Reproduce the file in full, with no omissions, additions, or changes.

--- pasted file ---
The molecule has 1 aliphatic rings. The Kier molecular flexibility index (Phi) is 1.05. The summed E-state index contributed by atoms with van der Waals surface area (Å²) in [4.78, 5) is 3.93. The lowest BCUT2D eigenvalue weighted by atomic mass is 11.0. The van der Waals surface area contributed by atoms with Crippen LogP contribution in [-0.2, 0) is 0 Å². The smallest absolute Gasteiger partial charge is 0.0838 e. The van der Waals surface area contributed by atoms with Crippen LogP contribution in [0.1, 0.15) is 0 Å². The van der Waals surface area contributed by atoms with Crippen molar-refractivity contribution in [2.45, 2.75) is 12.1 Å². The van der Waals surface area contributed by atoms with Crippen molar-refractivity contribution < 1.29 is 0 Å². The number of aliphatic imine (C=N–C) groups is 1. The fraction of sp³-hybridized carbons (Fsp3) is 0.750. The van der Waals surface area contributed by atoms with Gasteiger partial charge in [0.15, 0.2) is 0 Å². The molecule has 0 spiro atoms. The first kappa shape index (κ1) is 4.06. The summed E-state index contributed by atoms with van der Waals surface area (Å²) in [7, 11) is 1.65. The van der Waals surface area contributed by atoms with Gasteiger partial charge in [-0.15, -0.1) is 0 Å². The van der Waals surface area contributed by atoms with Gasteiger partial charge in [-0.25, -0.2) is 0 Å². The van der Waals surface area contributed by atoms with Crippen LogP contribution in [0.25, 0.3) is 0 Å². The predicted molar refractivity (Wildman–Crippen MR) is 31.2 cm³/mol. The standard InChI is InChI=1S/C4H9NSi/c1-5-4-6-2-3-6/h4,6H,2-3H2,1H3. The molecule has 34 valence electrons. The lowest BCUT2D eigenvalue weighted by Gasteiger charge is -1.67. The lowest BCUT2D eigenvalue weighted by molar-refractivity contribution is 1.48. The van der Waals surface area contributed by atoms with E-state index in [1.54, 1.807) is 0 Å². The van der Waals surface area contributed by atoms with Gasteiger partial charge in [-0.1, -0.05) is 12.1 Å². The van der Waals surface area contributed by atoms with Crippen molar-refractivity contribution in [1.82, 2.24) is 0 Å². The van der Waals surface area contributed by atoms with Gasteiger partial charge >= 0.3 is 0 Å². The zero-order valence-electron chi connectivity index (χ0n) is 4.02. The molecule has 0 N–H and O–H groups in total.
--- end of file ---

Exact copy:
The molecule has 1 aliphatic rings. The Kier molecular flexibility index (Phi) is 1.05. The summed E-state index contributed by atoms with van der Waals surface area (Å²) in [4.78, 5) is 3.93. The lowest BCUT2D eigenvalue weighted by atomic mass is 11.0. The van der Waals surface area contributed by atoms with Crippen LogP contribution in [-0.2, 0) is 0 Å². The smallest absolute Gasteiger partial charge is 0.0838 e. The van der Waals surface area contributed by atoms with Crippen LogP contribution in [0.1, 0.15) is 0 Å². The van der Waals surface area contributed by atoms with Crippen molar-refractivity contribution in [2.45, 2.75) is 12.1 Å². The van der Waals surface area contributed by atoms with Crippen molar-refractivity contribution < 1.29 is 0 Å². The number of aliphatic imine (C=N–C) groups is 1. The fraction of sp³-hybridized carbons (Fsp3) is 0.750. The van der Waals surface area contributed by atoms with Gasteiger partial charge in [0.15, 0.2) is 0 Å². The molecule has 0 spiro atoms. The first kappa shape index (κ1) is 4.06. The summed E-state index contributed by atoms with van der Waals surface area (Å²) in [7, 11) is 1.65. The van der Waals surface area contributed by atoms with Gasteiger partial charge in [-0.15, -0.1) is 0 Å². The van der Waals surface area contributed by atoms with Gasteiger partial charge in [-0.25, -0.2) is 0 Å². The van der Waals surface area contributed by atoms with Crippen LogP contribution in [0.25, 0.3) is 0 Å². The predicted molar refractivity (Wildman–Crippen MR) is 31.2 cm³/mol. The standard InChI is InChI=1S/C4H9NSi/c1-5-4-6-2-3-6/h4,6H,2-3H2,1H3. The molecule has 34 valence electrons. The lowest BCUT2D eigenvalue weighted by Gasteiger charge is -1.67. The lowest BCUT2D eigenvalue weighted by molar-refractivity contribution is 1.48. The van der Waals surface area contributed by atoms with E-state index in [1.54, 1.807) is 0 Å². The van der Waals surface area contributed by atoms with Gasteiger partial charge in [-0.1, -0.05) is 12.1 Å². The van der Waals surface area contributed by atoms with Crippen molar-refractivity contribution in [1.82, 2.24) is 0 Å². The van der Waals surface area contributed by atoms with Gasteiger partial charge >= 0.3 is 0 Å². The zero-order valence-electron chi connectivity index (χ0n) is 4.02. The molecule has 0 N–H and O–H groups in total.